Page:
AUGUSTA, Maine — With the estimated cost of the BP oil spill in the billions of dollars, members of Maine’s congressional delegation support increasing the reserves in the Oil Spill Liability Trust Fund that would pay cleanup and remediation of a spill by a company that does not have BP’s financial resources.
“Ultimately the responsibility should rest with the private sector,” said Sen. Olympia Snowe. “They should be the ones paying into this fund.”
She said the fund was set up so there are funds available immediately to contain a spill and start remediation efforts. The president can authorize up to $100 million from the fund for any single spill in a year.
“We need to structure this so the companies are paying, not the taxpayers,” she said.
Snowe said that while BP has pledged to pay all of the costs of the Deepwater Horizon spill, many companies do not have the resources to handle a major spill.
The fund was established in 1986 but not financed by Congress until after the Exxon Valdez spill in Alaska in 1989. There is an 8 cents a barrel tax on both oil produced in the United States, or imported into the country. That tax adds roughly one-tenth of a percent to the price of oil.
Another source of revenue for the trust fund is fines and civil penalties from companies that spill oil. The fund now has $1.6 billion.
The law allows companies that lose business, from local fishermen to motel owners, to seek damages from the fund. It also allows state and local governments to apply for aid to offset a decline in tax revenues.
“I strongly support an increase,” Rep. Chellie Pingree said. “I think we need to have a larger fund and use some of it to make sure we have the technology needed to immediately address a spill.”
She said one proposal before Congress would quadruple the tax to 32 cents a barrel and she would support that increase. She also has introduced legislation she believes would complement the source of trust fund revenue.
“I have introduced legislation that would require they continue to pay royalties on the oil that is lost [in a spill] and that is not currently covered,” Pingree said. “It should be.”
Sen. Susan Collins said it is not enough simply to increase the fees on oil. She said that while it is clear additional resources will be needed to bolster the trust fund, she does not think those taxes should be passed on to consumers.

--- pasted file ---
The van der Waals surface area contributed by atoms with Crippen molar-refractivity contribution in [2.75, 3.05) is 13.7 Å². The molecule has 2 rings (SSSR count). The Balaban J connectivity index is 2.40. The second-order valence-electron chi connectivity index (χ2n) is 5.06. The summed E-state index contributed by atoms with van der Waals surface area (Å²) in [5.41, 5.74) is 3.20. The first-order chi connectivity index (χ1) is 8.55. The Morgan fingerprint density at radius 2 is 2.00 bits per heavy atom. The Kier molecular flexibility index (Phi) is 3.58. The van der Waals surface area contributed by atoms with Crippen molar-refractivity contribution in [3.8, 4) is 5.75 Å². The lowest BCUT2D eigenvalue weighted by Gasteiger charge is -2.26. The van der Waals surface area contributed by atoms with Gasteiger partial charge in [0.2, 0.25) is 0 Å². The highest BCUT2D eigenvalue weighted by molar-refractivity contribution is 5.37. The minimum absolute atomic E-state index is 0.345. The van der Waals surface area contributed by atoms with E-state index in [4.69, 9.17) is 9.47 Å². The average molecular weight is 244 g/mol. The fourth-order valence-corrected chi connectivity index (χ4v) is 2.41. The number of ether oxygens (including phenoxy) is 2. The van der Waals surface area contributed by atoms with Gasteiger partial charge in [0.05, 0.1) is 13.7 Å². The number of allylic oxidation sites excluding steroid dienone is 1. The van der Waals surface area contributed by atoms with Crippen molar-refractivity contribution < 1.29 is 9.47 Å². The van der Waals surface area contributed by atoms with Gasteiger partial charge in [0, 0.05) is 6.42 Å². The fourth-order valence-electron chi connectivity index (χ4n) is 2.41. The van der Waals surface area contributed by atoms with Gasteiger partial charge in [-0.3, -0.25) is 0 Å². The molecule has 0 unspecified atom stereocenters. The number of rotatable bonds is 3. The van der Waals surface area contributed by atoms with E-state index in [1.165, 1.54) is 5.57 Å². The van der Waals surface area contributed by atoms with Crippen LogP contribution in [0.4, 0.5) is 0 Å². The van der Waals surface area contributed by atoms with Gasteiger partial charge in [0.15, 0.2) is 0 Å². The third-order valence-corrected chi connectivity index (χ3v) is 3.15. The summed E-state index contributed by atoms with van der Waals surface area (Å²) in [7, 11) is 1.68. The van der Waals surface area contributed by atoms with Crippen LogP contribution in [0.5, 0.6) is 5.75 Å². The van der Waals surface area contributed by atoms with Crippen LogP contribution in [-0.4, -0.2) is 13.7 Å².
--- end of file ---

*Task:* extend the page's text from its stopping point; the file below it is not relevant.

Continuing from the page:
“It seems to me that the oil company profits are sufficient that there should be a way to tie the increased fees to oil industry profits so it is not just passed through to the consumer,” she said.
Collins also supports raising the cap on the liability for economic damages a company faces from a spill above the current $75 million. Some Democrats have proposed a $10 billion cap, but Collins is not sure at what level the cap should be set.
Rep. Michael Michaud said he will not support a fee increase that oil companies could pass on to consumers. But,he said the independent commission chaired by Bob Graham, a former Florida senator and governor, and former Environmental Protection Agency Administrator William Reilly should make recommendations on both the size of the trust fund and its sources of revenue.
“I think we want to be careful about how much money we want set aside in a reserve,” he said, “but by the same token, we have to make sure we have enough resources to handle any future spills.”
Michaud said discussions have started in the House Transportation Committee, on which he serves, on both the size and funding possibilities. He said the industry recognizes that the fund needs to be changed.
“We recognize that changes are needed, but believe that proposals to arbitrarily raise or remove the fund’s cap would threaten the viability of offshore operations and could significantly reduce U.S. domestic oil and natural gas production, cost jobs and harm U.S. energy security,” said Jack Gerard, president of the American Petroleum Institute, at a June hearing. “Nor are we alone in this assessment, as independent insurers and analysts have reached similar conclusions.”
The Department of Homeland Security did a survey a year ago and found that since 1991, there have been 51 instances in which liability exceeded the caps in the law.
That survey indicated that cargo and fishing vessels have the most spills, but oil tankers and oil barges cause the most in terms of dollar damages.
The single largest expense incurred by the fund was in 2004 when a tanker in the Delaware River spilled tens of thousands of gallons of crude oil.